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There's a common adage, based on the Rambam, that if a person harms someone else, and then seeks forgiveness three times, the aggrieved party is obligated to forgive the person, or else carry the sin. What limits, if any, are there on one's obligation to forgive someone else?

  • If a person harmed someone and clearly regrets it, but they are too embarrassed to ask outright for forgiveness
  • If a person asks for forgiveness but clearly isn't regretful
  • If the harm was so severe it altered the life of the aggrieved party in some way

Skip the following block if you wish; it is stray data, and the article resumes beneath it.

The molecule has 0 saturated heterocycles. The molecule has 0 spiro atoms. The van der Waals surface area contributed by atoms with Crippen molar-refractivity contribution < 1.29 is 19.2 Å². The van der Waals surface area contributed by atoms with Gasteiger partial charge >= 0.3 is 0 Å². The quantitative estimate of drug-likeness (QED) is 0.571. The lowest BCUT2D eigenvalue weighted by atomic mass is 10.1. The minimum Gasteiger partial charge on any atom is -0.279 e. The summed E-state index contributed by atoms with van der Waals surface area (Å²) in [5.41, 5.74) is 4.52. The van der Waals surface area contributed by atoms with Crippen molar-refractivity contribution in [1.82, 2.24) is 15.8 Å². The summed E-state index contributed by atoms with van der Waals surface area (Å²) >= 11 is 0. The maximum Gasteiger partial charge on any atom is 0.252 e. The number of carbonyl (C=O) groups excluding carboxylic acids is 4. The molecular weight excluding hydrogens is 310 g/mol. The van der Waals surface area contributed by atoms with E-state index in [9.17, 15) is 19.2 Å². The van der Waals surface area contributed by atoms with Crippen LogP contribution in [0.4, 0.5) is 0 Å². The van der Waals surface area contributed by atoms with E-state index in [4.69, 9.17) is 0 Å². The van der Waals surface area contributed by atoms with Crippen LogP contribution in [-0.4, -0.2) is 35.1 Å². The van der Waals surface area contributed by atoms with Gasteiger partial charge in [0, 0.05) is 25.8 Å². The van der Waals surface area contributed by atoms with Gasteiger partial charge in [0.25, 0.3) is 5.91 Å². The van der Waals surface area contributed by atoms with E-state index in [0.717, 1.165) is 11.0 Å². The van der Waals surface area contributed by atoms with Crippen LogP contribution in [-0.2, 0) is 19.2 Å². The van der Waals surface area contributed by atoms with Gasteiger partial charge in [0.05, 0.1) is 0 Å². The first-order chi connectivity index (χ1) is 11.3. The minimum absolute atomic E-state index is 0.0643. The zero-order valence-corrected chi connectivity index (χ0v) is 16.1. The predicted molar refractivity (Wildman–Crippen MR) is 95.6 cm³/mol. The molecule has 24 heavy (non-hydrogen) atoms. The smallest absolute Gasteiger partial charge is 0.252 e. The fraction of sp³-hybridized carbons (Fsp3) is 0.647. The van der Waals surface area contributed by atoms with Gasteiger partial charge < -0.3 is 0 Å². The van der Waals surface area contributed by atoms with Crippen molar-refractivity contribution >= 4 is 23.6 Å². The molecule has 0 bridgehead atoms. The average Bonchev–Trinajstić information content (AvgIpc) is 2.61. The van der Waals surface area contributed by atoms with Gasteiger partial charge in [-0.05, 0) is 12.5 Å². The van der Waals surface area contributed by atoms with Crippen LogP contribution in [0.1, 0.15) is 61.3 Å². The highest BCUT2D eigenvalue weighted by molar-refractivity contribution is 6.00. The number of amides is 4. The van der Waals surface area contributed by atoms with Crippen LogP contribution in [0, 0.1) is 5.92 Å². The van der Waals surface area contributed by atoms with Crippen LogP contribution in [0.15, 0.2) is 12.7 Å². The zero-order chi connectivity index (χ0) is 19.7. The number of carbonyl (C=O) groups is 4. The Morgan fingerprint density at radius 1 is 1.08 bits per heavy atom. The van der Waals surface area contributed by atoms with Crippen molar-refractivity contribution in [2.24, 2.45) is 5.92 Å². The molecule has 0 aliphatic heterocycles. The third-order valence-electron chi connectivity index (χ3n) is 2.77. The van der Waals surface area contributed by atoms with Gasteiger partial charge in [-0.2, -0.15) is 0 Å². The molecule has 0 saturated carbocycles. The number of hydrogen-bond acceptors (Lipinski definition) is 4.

• If the harm never came to fruition, but the potential harm would have been severe, and/or the intention was to severely harm the aggrieved party
  • If the harm was caused by a non-Jew or a non-religious Jew

Does the aggrieved party have an obligation to forgive, and/or carry the sin if he or she refuses to forgive the person who caused the harm?

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Related: judaism.stackexchange.com/questions/17412/… and judaism.stackexchange.com/questions/10360/… (In my head b/c Monica recently suggested them for tweets.) –  Isaac Moses Aug 30 '13 at 4:02
    
@Isaac, good ones, thanks! –  Seth J Aug 30 '13 at 4:09
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